Blocking apoptosis prevents blindness in Drosophila retinal degeneration mutants

Nature. 1998 Feb 5;391(6667):587-91. doi: 10.1038/35385.


Apoptosis is a gene-directed form of cell death that is essential for normal development and health. Yet abnormally high levels of apoptosis are linked to many degenerative diseases. Some important biochemical events in apoptosis have been identified, but the therapeutic utility of blocking cell death remains unclear. An important question in this regard is whether cells rescued from apoptosis can function. We have investigated the mechanism of cell death in two Drosophila mutant strains that exhibit age-related retinal degeneration. One of these mutations also occurs in humans, where it causes retinitis pigmentosa. We found that retinal cell death in rdgC and ninaE(RH27)/+ flies occurred by apoptosis and was blocked by eye-specific expression of the baculoviral cell survival protein p35. Most importantly, the mutant flies expressing p35 showed significant retention of visual function. The results demonstrate a therapeutic benefit of late-stage inhibition of apoptosis to flies, and suggest that similar results may be obtained in higher organisms.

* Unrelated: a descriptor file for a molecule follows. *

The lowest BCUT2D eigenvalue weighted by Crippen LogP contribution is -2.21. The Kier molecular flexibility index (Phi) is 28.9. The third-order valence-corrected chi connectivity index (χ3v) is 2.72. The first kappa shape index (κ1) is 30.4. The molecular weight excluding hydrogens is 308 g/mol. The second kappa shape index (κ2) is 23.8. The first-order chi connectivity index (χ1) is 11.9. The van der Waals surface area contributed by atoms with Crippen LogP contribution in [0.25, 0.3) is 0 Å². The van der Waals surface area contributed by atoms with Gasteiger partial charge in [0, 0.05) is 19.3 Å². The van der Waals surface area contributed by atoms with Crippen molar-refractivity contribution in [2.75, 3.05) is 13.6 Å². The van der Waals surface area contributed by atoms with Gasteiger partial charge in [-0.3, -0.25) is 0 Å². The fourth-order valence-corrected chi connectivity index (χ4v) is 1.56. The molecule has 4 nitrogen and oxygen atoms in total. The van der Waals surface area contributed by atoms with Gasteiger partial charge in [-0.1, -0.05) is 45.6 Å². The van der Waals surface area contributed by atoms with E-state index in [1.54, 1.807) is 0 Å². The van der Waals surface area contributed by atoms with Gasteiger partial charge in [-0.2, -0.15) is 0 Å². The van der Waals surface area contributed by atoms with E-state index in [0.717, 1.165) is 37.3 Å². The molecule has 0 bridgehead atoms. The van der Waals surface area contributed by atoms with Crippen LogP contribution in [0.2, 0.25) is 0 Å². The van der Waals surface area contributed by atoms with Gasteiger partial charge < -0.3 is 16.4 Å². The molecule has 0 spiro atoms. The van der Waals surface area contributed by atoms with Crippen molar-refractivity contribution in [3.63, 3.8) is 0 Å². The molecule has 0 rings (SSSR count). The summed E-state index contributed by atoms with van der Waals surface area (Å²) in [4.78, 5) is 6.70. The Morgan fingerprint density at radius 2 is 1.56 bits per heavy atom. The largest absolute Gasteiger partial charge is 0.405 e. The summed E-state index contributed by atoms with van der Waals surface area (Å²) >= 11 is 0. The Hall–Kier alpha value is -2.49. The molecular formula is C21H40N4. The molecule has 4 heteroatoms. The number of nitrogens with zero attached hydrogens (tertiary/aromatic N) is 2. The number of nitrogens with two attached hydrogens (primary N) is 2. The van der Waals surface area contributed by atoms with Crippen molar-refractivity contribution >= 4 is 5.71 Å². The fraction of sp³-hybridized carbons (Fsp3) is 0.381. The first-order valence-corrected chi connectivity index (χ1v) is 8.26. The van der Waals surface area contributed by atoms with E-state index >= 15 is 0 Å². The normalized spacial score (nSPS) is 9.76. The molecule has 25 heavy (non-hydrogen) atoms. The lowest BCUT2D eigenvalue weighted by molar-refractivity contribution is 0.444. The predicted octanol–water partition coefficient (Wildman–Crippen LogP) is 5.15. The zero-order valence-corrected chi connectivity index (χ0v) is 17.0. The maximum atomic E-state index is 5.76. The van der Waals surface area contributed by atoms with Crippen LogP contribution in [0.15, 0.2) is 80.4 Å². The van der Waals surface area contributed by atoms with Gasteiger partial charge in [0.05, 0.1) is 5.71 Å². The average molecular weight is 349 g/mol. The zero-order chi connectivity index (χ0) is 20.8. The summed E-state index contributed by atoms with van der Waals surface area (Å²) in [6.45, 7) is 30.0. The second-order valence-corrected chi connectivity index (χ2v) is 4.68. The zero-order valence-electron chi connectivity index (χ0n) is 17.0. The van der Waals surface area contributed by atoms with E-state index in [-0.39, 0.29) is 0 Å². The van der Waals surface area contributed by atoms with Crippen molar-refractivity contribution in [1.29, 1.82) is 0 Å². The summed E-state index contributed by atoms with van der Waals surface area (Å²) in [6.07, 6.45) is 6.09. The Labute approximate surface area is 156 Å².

Publication types

  • Research Support, Non-U.S. Gov't

MeSH terms

  • Animals
  • Apoptosis*
  • Drosophila* / genetics
  • Electroretinography
  • Humans
  • Inhibitor of Apoptosis Proteins
  • Mutation
  • Photoreceptor Cells, Invertebrate / ultrastructure*
  • Viral Proteins / pharmacology
  • Vision, Ocular


  • Inhibitor of Apoptosis Proteins
  • Viral Proteins
  • inhibitor of apoptosis, Nucleopolyhedrovirus